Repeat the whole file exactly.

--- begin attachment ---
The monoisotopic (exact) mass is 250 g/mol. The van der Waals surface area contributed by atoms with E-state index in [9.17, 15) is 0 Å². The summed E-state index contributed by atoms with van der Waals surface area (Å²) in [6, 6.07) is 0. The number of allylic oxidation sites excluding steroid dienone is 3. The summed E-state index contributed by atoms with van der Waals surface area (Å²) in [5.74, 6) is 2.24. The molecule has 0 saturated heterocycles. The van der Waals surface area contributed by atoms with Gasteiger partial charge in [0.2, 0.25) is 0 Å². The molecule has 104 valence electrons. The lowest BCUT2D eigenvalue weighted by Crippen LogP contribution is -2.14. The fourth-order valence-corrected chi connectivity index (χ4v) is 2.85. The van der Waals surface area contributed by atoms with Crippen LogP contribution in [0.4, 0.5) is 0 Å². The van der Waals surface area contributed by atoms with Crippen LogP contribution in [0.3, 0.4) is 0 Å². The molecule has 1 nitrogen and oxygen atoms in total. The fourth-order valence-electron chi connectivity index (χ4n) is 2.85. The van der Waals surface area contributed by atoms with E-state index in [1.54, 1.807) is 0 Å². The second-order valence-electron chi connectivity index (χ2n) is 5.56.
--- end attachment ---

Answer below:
The monoisotopic (exact) mass is 250 g/mol. The van der Waals surface area contributed by atoms with E-state index in [9.17, 15) is 0 Å². The summed E-state index contributed by atoms with van der Waals surface area (Å²) in [6, 6.07) is 0. The number of allylic oxidation sites excluding steroid dienone is 3. The summed E-state index contributed by atoms with van der Waals surface area (Å²) in [5.74, 6) is 2.24. The molecule has 0 saturated heterocycles. The van der Waals surface area contributed by atoms with Gasteiger partial charge in [0.2, 0.25) is 0 Å². The molecule has 104 valence electrons. The lowest BCUT2D eigenvalue weighted by Crippen LogP contribution is -2.14. The fourth-order valence-corrected chi connectivity index (χ4v) is 2.85. The van der Waals surface area contributed by atoms with Crippen LogP contribution in [0.4, 0.5) is 0 Å². The van der Waals surface area contributed by atoms with Crippen LogP contribution in [0.3, 0.4) is 0 Å². The molecule has 1 nitrogen and oxygen atoms in total. The fourth-order valence-electron chi connectivity index (χ4n) is 2.85. The van der Waals surface area contributed by atoms with E-state index in [1.54, 1.807) is 0 Å². The second-order valence-electron chi connectivity index (χ2n) is 5.56.